(english: orange daylily, tawny daylily)
[Hemerocallis fulva var. kwanso , more]
Plants 7-15 dm; main roots fleshy. Leaf blade yellowish green, 7-10 dm × (1-)2.5-3 cm. Scape branched, 10-20-flowered, taller than foliage. Flowers diurnal, not fragrant; perianth tube, widely funnelform, 2-3 cm; tepals yellow basally with darker tawny orange zones and stripes, veins reticulate; outer tepals 7-8 × 1.8-2.2 cm, margins smooth; inner tepals 7.5-8.5 cm × 3-3.5 cm, margins wavy; filaments 4.5-6.5 cm; anthers 5-7 mm; ovary 8-10 mm; style white to pale orange, 9-10 cm; pedicel 3-6 mm. Capsules not or rarely developing. Seeds rarely produced. 2n = 33. Flowering late spring--early summer. Roadsides, waste places, homesteads, open forests, stream banks; 0--1000 m; introduced; N.B., N.S., Ont., P.E.I., Que.; Ala., Ark., Conn., Del., D.C., Fla., Ga., Idaho, Ill., Ind., Iowa, Kans., Ky., La., Maine, Md., Mass., Mich., Minn., Miss., Mo., Mont., Nebr., N.H., N.J., N.Y., N.C., Ohio, Pa., R.I., S.C., S.Dak., Tenn., Tex., Utah, Vt., Va., Wash., W.Va., Wis.; e Asia (China, Japan); naturalized Eurasia; expected elsewhere. Following an earlier European introduction from Asia, Hemerocallis fulva was brought to North America in the seventeenth century. This commonly cultivated daylily, the wild type, is distinguished as cultivar `Europa´ Stout and is a self-sterile triploid producing no seed. Essentially, it is a large, complex clone. Plants persist from cultivation or have arisen from root or rhizome fragments, which are capable of plant regeneration. Cultivar `Kwanso´ Regel, another ancient garden selection, persists in many areas along with the wild type and has fully doubled flowers. In eastern Asia, both diploids and triploids occur in the H. fulva complex and have been the basis for extensive breeding and tetraploid cultivar selection (A. B. Stout 1934).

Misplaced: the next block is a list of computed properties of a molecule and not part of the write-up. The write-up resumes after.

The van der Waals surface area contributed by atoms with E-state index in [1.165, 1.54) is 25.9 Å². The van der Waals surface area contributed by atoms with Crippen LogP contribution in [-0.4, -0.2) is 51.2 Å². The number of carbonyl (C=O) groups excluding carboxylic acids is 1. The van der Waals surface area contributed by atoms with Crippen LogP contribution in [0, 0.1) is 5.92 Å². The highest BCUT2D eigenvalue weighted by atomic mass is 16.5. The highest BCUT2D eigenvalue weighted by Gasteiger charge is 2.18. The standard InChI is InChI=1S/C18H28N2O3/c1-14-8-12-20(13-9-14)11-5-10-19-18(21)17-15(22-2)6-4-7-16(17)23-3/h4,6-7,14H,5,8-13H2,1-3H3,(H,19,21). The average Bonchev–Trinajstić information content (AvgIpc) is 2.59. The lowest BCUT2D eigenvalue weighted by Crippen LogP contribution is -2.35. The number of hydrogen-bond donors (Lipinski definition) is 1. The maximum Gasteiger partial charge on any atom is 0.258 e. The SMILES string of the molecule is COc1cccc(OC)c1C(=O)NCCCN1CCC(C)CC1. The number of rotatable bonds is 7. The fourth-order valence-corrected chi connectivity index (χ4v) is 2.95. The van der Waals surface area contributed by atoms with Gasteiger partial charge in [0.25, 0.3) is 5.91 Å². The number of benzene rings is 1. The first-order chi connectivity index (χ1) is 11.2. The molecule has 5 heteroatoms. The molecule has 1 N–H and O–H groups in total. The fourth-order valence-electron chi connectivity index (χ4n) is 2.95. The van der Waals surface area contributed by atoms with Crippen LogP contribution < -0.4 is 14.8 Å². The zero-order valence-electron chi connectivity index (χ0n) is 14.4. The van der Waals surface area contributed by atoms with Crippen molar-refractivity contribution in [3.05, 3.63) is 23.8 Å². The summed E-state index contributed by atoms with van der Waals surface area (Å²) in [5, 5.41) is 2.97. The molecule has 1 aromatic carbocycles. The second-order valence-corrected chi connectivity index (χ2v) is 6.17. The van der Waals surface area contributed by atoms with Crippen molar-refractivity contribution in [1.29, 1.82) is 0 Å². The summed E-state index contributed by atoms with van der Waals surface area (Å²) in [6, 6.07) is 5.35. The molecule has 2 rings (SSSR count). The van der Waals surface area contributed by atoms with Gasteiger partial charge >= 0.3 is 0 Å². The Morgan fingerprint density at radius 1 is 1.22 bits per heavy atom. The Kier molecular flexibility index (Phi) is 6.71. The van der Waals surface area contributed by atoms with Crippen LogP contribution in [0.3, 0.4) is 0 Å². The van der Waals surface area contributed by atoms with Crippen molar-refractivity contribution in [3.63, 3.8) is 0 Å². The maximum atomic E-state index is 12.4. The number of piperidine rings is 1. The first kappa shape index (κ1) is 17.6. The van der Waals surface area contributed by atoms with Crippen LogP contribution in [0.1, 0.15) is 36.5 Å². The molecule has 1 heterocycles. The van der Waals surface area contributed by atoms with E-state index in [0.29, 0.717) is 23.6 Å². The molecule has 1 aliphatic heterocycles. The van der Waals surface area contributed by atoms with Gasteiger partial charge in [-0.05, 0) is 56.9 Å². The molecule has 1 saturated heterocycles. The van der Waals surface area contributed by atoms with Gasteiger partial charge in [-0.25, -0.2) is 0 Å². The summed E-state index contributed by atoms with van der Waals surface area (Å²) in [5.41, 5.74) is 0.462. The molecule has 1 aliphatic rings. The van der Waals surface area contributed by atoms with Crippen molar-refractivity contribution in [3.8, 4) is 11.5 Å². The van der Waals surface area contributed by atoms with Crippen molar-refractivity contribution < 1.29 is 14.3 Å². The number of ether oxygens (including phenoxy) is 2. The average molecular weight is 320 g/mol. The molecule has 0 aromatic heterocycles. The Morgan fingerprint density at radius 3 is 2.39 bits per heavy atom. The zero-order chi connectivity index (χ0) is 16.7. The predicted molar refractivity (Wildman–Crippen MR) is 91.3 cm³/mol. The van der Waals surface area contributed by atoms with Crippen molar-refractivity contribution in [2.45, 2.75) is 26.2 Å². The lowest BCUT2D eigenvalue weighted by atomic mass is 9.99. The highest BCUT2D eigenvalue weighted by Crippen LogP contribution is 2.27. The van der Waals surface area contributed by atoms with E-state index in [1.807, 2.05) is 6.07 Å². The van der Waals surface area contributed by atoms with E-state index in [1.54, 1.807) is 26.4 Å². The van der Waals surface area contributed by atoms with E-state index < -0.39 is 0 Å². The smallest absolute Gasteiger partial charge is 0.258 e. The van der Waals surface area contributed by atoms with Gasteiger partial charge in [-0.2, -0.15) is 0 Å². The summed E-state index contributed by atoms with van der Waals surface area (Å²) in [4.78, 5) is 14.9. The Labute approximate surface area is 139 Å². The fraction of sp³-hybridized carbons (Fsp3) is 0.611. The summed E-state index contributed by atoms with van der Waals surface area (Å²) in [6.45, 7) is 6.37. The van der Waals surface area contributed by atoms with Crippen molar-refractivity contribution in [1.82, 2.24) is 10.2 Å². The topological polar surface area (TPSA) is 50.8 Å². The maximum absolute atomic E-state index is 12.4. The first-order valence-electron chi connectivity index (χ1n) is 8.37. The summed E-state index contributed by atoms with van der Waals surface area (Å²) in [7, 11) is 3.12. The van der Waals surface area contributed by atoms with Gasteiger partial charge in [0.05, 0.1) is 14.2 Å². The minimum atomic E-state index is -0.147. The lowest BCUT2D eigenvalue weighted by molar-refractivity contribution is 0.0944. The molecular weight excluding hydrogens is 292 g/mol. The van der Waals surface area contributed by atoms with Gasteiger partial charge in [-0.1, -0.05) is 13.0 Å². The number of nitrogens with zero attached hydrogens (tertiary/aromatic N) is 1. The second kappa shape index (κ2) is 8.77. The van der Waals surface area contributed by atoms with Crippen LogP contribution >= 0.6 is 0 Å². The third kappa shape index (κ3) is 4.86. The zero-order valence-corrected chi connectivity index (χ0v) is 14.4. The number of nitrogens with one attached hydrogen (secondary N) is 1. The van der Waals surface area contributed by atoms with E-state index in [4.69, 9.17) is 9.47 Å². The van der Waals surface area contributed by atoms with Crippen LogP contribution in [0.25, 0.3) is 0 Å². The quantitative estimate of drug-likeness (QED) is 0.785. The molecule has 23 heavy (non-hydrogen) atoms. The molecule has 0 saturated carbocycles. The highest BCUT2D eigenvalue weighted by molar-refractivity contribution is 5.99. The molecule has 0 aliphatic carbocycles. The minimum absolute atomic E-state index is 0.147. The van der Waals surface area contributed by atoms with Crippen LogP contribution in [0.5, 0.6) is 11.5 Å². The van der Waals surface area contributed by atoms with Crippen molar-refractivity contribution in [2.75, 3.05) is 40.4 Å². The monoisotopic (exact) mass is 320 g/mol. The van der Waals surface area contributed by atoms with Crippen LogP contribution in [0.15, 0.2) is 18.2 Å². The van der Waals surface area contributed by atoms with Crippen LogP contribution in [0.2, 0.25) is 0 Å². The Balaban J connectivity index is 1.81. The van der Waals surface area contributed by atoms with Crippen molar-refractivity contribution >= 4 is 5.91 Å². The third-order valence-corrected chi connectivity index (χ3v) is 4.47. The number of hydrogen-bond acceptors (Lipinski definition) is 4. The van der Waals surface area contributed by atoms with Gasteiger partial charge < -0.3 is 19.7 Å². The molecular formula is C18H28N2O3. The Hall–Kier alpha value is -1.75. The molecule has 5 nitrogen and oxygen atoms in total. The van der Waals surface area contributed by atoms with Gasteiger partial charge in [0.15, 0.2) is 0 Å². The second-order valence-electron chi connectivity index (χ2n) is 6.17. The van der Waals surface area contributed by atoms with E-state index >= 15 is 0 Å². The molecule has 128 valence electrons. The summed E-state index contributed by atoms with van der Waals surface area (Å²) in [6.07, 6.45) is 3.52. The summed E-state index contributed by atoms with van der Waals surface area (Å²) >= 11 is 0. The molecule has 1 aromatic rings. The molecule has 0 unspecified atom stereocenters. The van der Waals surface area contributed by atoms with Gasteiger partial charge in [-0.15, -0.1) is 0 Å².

Perennial herb 0.7 - 1.5 m tall Leaves: numerous, basal, yellowish green, long and narrow, to 1 m long and 3 cm wide. Flowers: orange with darker tawny orange zones and stripes, to 12 cm wide, widely funnel-shaped, with six wavy-margined tepals that spread and curve backwards. Stamens six. Flowers lasting a single day and not fragrant. Fruit: a capsule, but usually non-existent. Flowering stalk: (scape) leafless, branched, taller than foliage, and with ten to twenty large flowers.
Similar species: Hemerocallis lilioasphodelus is similar but has yellow flowers. It is also very rare in the wild, whereas H. fulva is common.
Flowering: June to early August
Habitat and ecology: Introduced from Asia. A common escape from cultivation and found along roads and railroads. It forms large, dense colonies.
Occurence in the Chicago region: non-native
Etymology: Hemerocallis comes from the Greek words hemera, meaning day, and kallos, meaning beauty. Thus, Hemerocallis means "beautiful for a day." Fulva means reddish yellow.
Author: The Morton Arboretum
Scapes commonly 1 m tall; fls tawny-orange, not fragrant, ca 12 cm wide; sterile triploid, 2n=33, at least as to the commonly cult. and escaped plants. Long in cult., and freely escaped in our range. June, July.
Gleason, Henry A. & Cronquist, Arthur J. 1991. Manual of vascular plants of northeastern United States and adjacent Canada. lxxv + 910 pp.
©The New York Botanical Garden. All rights reserved. Used by permission.
Este sitio es resultado de la colaboración entre los herbarios del noroeste de México y El Consorcio de SEINet. Está administrado por el Herbario de la Universidad de Sonora